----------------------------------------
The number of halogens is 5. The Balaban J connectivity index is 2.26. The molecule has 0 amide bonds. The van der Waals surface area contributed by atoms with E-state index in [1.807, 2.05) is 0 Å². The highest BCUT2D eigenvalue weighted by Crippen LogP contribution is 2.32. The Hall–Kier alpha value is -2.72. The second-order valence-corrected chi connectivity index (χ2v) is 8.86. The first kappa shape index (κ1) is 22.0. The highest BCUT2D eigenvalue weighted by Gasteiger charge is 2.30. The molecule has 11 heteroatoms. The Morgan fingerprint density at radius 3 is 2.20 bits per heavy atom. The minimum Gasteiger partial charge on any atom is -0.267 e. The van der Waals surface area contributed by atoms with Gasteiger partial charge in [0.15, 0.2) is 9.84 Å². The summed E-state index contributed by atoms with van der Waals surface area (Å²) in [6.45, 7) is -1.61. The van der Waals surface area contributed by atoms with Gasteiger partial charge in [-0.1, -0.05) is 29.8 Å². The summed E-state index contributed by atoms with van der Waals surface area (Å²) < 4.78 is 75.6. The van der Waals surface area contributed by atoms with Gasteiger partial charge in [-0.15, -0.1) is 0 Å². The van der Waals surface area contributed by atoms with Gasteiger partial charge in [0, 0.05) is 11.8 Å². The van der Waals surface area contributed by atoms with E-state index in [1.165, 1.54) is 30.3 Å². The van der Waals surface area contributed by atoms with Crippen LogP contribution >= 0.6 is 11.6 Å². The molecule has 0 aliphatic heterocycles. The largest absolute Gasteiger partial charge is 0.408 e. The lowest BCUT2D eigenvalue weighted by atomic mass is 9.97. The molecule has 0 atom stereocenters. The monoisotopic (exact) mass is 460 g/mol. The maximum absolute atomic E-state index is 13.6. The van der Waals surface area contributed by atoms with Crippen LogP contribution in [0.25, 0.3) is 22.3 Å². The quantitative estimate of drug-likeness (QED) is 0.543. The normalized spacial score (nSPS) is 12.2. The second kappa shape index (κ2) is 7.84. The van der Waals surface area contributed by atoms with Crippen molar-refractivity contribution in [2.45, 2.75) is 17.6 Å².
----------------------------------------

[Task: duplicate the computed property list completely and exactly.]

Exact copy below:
The number of halogens is 5. The Balaban J connectivity index is 2.26. The molecule has 0 amide bonds. The van der Waals surface area contributed by atoms with E-state index in [1.807, 2.05) is 0 Å². The highest BCUT2D eigenvalue weighted by Crippen LogP contribution is 2.32. The Hall–Kier alpha value is -2.72. The second-order valence-corrected chi connectivity index (χ2v) is 8.86. The first kappa shape index (κ1) is 22.0. The highest BCUT2D eigenvalue weighted by Gasteiger charge is 2.30. The molecule has 11 heteroatoms. The Morgan fingerprint density at radius 3 is 2.20 bits per heavy atom. The minimum Gasteiger partial charge on any atom is -0.267 e. The van der Waals surface area contributed by atoms with Gasteiger partial charge in [0.15, 0.2) is 9.84 Å². The summed E-state index contributed by atoms with van der Waals surface area (Å²) in [6.45, 7) is -1.61. The van der Waals surface area contributed by atoms with Gasteiger partial charge in [-0.1, -0.05) is 29.8 Å². The summed E-state index contributed by atoms with van der Waals surface area (Å²) < 4.78 is 75.6. The van der Waals surface area contributed by atoms with Gasteiger partial charge in [-0.15, -0.1) is 0 Å². The van der Waals surface area contributed by atoms with Gasteiger partial charge in [0, 0.05) is 11.8 Å². The van der Waals surface area contributed by atoms with E-state index in [1.165, 1.54) is 30.3 Å². The van der Waals surface area contributed by atoms with Crippen LogP contribution >= 0.6 is 11.6 Å². The molecule has 0 aliphatic heterocycles. The largest absolute Gasteiger partial charge is 0.408 e. The lowest BCUT2D eigenvalue weighted by atomic mass is 9.97. The molecule has 0 atom stereocenters. The monoisotopic (exact) mass is 460 g/mol. The maximum absolute atomic E-state index is 13.6. The van der Waals surface area contributed by atoms with Crippen LogP contribution in [0.25, 0.3) is 22.3 Å². The quantitative estimate of drug-likeness (QED) is 0.543. The normalized spacial score (nSPS) is 12.2. The second kappa shape index (κ2) is 7.84. The van der Waals surface area contributed by atoms with Crippen molar-refractivity contribution in [2.45, 2.75) is 17.6 Å².